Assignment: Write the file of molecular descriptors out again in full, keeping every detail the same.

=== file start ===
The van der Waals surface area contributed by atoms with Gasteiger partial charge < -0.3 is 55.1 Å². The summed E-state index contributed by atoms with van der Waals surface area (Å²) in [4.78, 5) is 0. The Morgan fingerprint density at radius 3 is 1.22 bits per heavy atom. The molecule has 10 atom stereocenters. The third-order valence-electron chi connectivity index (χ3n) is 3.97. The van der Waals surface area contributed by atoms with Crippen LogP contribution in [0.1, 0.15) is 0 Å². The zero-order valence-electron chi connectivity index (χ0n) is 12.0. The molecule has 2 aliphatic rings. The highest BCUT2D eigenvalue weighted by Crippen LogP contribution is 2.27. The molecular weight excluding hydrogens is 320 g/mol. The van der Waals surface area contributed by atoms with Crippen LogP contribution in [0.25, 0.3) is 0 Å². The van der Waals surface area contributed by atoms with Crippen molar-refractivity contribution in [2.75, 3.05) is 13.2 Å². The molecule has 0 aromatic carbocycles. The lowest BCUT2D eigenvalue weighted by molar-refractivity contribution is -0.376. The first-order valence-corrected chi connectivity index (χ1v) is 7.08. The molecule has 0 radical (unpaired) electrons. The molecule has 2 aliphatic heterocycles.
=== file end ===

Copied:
The van der Waals surface area contributed by atoms with Gasteiger partial charge < -0.3 is 55.1 Å². The summed E-state index contributed by atoms with van der Waals surface area (Å²) in [4.78, 5) is 0. The Morgan fingerprint density at radius 3 is 1.22 bits per heavy atom. The molecule has 10 atom stereocenters. The third-order valence-electron chi connectivity index (χ3n) is 3.97. The van der Waals surface area contributed by atoms with Crippen LogP contribution in [0.1, 0.15) is 0 Å². The zero-order valence-electron chi connectivity index (χ0n) is 12.0. The molecule has 2 aliphatic rings. The highest BCUT2D eigenvalue weighted by Crippen LogP contribution is 2.27. The molecular weight excluding hydrogens is 320 g/mol. The van der Waals surface area contributed by atoms with Crippen LogP contribution in [0.25, 0.3) is 0 Å². The van der Waals surface area contributed by atoms with Crippen molar-refractivity contribution in [2.75, 3.05) is 13.2 Å². The molecule has 0 aromatic carbocycles. The lowest BCUT2D eigenvalue weighted by molar-refractivity contribution is -0.376. The first-order valence-corrected chi connectivity index (χ1v) is 7.08. The molecule has 0 radical (unpaired) electrons. The molecule has 2 aliphatic heterocycles.